Meals that are low in fat and fiber are useful when you are recovering from surgery on your digestive system, or when you are experiencing irritation, pain or irregularity in your digestive system. Reducing the amount of fat, such as that found in dairy and some types of meat, can decrease the risk of chronic illnesses such as cancer. Eating less fiber, such as that found in whole grains and the skins of fruit and vegetables, reduces irritation and stress on your digestive system.
If you like a sweet start to the day, you can combine low-fat yogurt with fruit canned in water or juice, not syrup, or you can have one or two slices of white toast with a little seedless jelly and a ripe banana. Another breakfast option is an egg-white omelette with onions and low-fat ham or chicken breast; add mushrooms and spinach if you prefer.
Lunch should include protein and carbs to keep you satisfied and energetic throughout the afternoon. Good low-fat low-fiber protein sources include lean, tender cuts of meat, such as chicken or turkey breast, lean beef with any extra fat removed, and reduced-fat ground meat. Pair these with well-cooked vegetables, such as carrots, zucchini or spinach. Add a slice or two of white bread if you need the extra energy, but be sure to check that the fiber content is less than half a gram per serving.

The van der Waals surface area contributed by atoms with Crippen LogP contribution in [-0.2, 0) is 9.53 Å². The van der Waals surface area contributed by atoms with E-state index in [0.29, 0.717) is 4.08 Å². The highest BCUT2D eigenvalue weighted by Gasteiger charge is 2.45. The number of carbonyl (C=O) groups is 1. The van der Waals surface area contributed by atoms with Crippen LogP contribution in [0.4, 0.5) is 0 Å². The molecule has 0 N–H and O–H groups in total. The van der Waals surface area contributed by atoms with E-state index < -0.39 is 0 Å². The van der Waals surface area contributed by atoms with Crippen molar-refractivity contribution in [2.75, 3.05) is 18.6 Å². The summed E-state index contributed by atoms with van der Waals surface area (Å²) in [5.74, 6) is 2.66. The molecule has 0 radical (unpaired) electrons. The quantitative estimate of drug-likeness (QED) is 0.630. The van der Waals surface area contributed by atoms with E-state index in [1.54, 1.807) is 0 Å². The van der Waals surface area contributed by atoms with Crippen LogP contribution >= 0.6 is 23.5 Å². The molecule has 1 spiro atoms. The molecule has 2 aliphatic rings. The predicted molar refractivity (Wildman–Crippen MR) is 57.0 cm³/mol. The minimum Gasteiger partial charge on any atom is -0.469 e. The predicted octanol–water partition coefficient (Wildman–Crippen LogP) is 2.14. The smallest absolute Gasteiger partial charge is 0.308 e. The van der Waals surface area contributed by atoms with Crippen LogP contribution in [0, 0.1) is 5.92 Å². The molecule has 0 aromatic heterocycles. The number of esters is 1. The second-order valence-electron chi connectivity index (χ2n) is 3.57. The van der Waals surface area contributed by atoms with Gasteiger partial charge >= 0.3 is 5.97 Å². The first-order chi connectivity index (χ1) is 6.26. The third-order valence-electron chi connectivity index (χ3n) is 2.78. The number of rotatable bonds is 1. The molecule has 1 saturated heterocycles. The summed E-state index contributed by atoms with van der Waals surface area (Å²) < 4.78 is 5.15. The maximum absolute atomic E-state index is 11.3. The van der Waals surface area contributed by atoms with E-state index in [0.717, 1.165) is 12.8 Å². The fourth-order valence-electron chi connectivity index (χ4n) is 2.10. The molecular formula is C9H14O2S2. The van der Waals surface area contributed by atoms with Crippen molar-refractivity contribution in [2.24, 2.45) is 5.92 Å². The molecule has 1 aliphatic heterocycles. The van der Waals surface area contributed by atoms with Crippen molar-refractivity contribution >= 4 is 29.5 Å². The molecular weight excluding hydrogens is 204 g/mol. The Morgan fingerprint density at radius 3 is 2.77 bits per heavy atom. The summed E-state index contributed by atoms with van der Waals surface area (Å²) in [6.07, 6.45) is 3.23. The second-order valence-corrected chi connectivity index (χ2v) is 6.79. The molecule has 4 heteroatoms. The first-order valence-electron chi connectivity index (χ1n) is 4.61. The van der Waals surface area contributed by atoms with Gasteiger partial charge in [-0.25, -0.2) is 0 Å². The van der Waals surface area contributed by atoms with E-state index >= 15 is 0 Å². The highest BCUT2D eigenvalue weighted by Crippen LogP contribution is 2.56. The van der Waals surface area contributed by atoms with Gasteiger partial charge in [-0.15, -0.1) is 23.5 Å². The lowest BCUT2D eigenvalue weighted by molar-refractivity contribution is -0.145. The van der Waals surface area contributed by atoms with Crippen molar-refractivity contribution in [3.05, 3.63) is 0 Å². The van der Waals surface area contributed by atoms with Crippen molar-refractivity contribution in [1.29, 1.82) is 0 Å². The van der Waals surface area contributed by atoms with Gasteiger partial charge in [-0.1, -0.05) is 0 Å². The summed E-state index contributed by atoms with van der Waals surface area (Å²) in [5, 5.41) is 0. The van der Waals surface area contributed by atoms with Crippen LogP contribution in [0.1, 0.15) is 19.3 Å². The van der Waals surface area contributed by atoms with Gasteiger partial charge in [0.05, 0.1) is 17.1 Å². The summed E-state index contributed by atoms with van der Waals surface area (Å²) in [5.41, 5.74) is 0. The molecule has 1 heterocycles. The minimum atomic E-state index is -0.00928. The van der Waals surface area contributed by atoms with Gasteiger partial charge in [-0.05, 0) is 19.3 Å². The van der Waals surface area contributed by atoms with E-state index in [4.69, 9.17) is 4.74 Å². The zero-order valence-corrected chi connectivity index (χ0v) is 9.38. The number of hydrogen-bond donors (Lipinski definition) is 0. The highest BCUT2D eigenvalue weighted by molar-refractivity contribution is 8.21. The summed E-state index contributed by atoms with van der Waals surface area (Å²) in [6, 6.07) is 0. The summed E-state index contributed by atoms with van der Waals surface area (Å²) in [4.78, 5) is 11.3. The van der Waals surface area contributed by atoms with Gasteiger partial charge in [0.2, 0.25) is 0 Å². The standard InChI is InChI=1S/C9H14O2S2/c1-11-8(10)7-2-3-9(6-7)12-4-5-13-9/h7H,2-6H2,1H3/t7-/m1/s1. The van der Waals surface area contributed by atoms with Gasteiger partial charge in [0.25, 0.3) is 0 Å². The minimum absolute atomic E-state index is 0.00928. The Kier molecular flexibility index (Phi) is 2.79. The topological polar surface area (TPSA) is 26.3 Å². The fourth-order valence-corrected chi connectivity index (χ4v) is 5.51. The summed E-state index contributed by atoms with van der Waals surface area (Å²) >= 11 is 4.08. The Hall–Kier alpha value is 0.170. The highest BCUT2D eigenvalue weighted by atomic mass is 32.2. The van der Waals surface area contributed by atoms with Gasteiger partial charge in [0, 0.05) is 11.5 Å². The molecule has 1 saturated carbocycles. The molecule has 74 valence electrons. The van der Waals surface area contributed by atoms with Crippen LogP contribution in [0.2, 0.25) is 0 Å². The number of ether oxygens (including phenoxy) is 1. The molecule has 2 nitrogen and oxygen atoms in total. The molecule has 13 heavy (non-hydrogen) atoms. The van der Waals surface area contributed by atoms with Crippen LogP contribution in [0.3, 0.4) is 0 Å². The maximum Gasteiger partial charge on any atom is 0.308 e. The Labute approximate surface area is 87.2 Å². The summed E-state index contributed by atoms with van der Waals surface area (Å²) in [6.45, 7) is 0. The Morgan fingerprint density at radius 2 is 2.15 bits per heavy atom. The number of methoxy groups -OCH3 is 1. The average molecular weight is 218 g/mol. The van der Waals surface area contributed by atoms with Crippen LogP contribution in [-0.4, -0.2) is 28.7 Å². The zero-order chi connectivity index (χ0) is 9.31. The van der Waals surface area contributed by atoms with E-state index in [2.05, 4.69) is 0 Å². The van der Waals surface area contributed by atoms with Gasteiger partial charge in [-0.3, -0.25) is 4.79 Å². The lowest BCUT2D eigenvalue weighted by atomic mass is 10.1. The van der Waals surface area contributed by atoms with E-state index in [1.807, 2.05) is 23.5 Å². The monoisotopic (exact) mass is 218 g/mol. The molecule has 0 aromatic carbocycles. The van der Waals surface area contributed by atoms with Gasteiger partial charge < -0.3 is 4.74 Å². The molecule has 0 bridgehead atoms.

Dinner should also include some protein, and carbohydrates if you want them. For example, you might make spaghetti and meatballs, using refined pasta and reduced-fat ground beef. Add canned diced tomatoes and herbs as the sauce, and top with a dollop of fat-free cream cheese for flavor. Or cook a lean cut of roast beef, adding beets, roast potatoes without the skin, or pumpkin and squash with the seeds removed; make sure that any vegetables are well cooked. For dessert, have some vanilla wafers, ginger snaps or graham crackers.
Try to make sure that you eat enough at every meal so that you are satisfied for the next few hours and don't feel the need to snack. However, if you do want something small between meals, opt for canned fruit -- without seeds and skin -- very ripe bananas, canned vegetables, or small servings of low-fat cheese that do not contain any nuts or fruits. White rice cakes, hard candy and plain cookies are also snack options.
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Lau Hanly runs Fierce For Life, a nutrition and fitness company that helps young women start with healthy eating and smart training without overwhelming them. She has a certificate of nutrition, and provide individual coaching, standard fitness and nutrition programs, and group training.